MENTAL HEALTH DECLARATION OF HUMAN RIGHTS
by Citizens Commission on Human Rights
All human rights organizations set forth codes by which they align their purposes and activities. The Mental Health Declaration of Human Rights articulates the guiding principles of CCHR and the standards against which human rights violations by psychiatry are relentlessly investigated and exposed.
A. The right to full informed consent, including:
1. The scientific/medical test confirming any alleged diagnoses of psychiatric disorder and the right to refute any psychiatric diagnoses of mental “illness” that cannot be medically confirmed.
2. Full disclosure of all documented risks of any proposed drug or “treatment.”
3. The right to be informed of all available medical treatments which do not include the administration of a psychiatric drug or treatment.
4. The right to refuse any treatment the patient considers harmful.
B. No person shall be given psychiatric or psychological treatment against his or her will.
C. No person, man, woman or child, may be denied his or her personal liberty by reason of mental illness, so-called, without a fair jury trial by laymen and with proper legal representation.
D. No person shall be admitted to or held in a psychiatric institution, hospital or facility because of their political, religious or cultural beliefs and practices.
E. Any patient has:
1. The right to be treated with dignity as a human being.
2. The right to hospital amenities without distinction as to race, color, sex, language, religion, political opinion, social origin or status by right of birth or property.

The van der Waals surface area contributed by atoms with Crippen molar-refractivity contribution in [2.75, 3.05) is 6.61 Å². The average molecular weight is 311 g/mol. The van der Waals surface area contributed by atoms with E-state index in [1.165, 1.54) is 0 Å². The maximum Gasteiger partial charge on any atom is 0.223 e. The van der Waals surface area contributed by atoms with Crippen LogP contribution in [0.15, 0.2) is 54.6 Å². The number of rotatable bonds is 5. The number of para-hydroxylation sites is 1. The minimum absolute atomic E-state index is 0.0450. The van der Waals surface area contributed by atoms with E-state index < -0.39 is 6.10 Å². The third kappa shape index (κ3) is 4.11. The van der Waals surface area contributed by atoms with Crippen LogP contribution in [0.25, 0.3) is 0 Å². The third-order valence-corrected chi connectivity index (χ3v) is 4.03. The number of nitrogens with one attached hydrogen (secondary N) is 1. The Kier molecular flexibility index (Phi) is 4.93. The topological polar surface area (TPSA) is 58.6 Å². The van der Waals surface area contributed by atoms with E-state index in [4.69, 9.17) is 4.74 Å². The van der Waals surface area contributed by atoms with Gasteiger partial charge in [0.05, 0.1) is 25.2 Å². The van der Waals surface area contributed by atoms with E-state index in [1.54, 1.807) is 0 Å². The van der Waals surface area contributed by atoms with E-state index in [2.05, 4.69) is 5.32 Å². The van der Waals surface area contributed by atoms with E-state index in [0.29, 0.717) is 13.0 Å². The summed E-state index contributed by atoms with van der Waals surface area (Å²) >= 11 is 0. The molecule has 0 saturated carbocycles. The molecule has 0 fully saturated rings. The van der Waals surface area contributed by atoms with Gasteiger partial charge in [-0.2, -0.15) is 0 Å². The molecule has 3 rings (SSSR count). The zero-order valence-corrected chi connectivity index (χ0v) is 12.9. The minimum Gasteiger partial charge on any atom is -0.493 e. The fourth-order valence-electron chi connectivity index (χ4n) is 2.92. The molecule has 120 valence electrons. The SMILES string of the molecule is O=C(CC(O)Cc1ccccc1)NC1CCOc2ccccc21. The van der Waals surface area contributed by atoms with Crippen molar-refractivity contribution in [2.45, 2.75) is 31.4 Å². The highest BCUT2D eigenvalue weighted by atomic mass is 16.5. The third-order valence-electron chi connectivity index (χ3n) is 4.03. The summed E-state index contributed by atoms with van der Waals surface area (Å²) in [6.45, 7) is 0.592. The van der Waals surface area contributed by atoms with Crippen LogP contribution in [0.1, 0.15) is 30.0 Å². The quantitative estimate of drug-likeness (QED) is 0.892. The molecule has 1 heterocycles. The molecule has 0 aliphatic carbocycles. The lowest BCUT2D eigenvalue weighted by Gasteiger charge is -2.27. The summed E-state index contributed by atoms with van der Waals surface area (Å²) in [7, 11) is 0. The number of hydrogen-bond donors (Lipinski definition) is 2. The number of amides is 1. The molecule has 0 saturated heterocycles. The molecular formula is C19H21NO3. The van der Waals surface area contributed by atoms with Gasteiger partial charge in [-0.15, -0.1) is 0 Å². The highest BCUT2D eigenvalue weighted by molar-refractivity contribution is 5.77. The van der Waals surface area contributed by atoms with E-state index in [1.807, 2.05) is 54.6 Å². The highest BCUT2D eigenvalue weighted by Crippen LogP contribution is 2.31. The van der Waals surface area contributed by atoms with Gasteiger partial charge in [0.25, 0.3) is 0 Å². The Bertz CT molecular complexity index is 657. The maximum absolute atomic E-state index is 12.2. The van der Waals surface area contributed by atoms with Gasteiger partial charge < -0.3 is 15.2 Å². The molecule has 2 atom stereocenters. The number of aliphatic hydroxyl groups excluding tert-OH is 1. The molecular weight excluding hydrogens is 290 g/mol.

3. The right to have a thorough, physical and clinical examination by a competent registered general practitioner of one’s choice, to ensure that one’s mental condition is not caused by any undetected and untreated physical illness, injury or defect and the right to seek a second medical opinion of one’s choice.
4. The right to fully equipped medical facilities and appropriately trained medical staff in hospitals, so that competent physical, clinical examinations can be performed.
5. The right to choose the kind or type of therapy to be employed, and the right to discuss this with a general practitioner, healer or minister of one’s choice.
6. The right to have all the side effects of any offered treatment made clear and understandable to the patient, in written form and in the patient’s native language.
7. The right to accept or refuse treatment but in particular, the right to refuse sterilization, electroshock treatment, insulin shock, lobotomy (or any other psychosurgical brain operation), aversion therapy, narcotherapy, deep sleep therapy and any drugs producing unwanted side effects.
8. The right to make official complaints, without reprisal, to an independent board which is composed of nonpsychiatric personnel, lawyers and lay people. Complaints may encompass any torturous, cruel, inhuman or degrading treatment or punishment received while under psychiatric care.